----- Original Message -----
From: Sergey Karpukhin
To: Vladimir Nabokov Forum
Sent: Wednesday, November 13, 2002 8:51 PM
Subject: Re: Query: rozy / beryozy

Beryozy is singular genitive (of a birch-tree). *Of* apparently requires a noun in the genitive case.
The rhyme rozy/beryozy is vaguely remindful of the parodic morozy/rozy from Eugene Onegin (Canto 4, XLII).
----- Original Message -----
From: D. Barton Johnson
To: NABOKV-L@listserv.ucsb.edu
Sent: Thursday, November 14, 2002 12:13 PM
Subject: Query: rozy / beryozy

At the end of ADA, Part I, chapter 38 Van offers his translation of a quatrain"
    Lights in the rooms were going out.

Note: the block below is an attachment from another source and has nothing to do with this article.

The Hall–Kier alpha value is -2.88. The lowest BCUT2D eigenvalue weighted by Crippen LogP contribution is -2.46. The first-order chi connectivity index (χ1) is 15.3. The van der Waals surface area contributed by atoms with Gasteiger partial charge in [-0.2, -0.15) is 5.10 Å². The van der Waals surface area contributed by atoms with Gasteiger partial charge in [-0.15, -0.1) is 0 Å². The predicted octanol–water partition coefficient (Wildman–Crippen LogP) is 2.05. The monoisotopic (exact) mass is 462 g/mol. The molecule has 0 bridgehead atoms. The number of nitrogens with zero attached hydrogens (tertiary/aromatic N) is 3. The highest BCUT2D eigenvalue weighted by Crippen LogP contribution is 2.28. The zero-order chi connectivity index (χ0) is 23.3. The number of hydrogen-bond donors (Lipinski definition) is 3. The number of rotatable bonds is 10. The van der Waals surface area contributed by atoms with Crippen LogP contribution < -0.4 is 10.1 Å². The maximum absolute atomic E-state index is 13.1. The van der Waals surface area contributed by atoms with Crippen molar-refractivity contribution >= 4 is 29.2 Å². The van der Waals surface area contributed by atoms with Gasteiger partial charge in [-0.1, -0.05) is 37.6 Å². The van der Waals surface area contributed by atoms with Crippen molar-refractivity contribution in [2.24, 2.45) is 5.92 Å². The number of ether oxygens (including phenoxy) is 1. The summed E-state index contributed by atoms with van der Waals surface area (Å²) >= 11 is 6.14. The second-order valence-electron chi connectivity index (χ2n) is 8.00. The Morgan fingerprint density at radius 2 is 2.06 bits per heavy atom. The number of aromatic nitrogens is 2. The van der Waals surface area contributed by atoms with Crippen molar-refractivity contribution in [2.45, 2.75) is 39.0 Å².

Breathed fragrantly the rozy.
    We sat together in the shade 
        Of a wide-branched beryozy
Ada remarks that "birch" (beryorzy) is what leaves the translator in "the lurch" -- referring to Van's inability to find a good English translation for beryozy (birches) that rhymes with "roses."  Something is funny since 'the" would have worked as well as "a." (Rozy / beryozy  is a hack rhyme in Russian.)
What puzzles me is the indefinite article "a" in the last line. Beryozy is plural, not singlular.
Any ideas what's going on here? A lapse in proof reading?
Also, does any one know whether Konstantin Romanov  wrote the quatrain in question?